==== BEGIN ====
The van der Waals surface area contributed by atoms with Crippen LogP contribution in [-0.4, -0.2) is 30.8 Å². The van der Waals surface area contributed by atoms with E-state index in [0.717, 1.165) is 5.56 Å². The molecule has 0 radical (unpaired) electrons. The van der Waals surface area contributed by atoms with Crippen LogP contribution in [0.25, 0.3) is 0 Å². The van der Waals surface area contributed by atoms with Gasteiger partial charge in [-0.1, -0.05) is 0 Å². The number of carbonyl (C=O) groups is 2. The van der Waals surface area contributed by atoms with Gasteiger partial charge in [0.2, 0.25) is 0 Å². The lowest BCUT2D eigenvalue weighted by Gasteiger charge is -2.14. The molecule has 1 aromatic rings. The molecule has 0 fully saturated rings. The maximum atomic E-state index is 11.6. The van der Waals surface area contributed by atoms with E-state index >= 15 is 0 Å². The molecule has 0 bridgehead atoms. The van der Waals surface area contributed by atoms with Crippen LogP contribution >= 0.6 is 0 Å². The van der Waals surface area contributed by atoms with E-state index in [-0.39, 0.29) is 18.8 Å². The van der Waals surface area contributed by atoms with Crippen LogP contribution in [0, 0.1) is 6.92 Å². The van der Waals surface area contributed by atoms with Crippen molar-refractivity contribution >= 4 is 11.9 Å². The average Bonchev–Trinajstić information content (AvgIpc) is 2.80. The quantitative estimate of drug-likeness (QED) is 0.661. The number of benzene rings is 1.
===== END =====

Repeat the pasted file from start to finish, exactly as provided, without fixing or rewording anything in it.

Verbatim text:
The van der Waals surface area contributed by atoms with Crippen LogP contribution in [-0.4, -0.2) is 30.8 Å². The van der Waals surface area contributed by atoms with E-state index in [0.717, 1.165) is 5.56 Å². The molecule has 0 radical (unpaired) electrons. The van der Waals surface area contributed by atoms with Crippen LogP contribution in [0.25, 0.3) is 0 Å². The van der Waals surface area contributed by atoms with Gasteiger partial charge in [-0.1, -0.05) is 0 Å². The number of carbonyl (C=O) groups is 2. The van der Waals surface area contributed by atoms with Gasteiger partial charge in [0.2, 0.25) is 0 Å². The lowest BCUT2D eigenvalue weighted by Gasteiger charge is -2.14. The molecule has 1 aromatic rings. The molecule has 0 fully saturated rings. The maximum atomic E-state index is 11.6. The van der Waals surface area contributed by atoms with E-state index >= 15 is 0 Å². The molecule has 0 bridgehead atoms. The van der Waals surface area contributed by atoms with Crippen LogP contribution >= 0.6 is 0 Å². The van der Waals surface area contributed by atoms with E-state index in [-0.39, 0.29) is 18.8 Å². The van der Waals surface area contributed by atoms with Crippen LogP contribution in [0, 0.1) is 6.92 Å². The van der Waals surface area contributed by atoms with Crippen molar-refractivity contribution >= 4 is 11.9 Å². The average Bonchev–Trinajstić information content (AvgIpc) is 2.80. The quantitative estimate of drug-likeness (QED) is 0.661. The number of benzene rings is 1.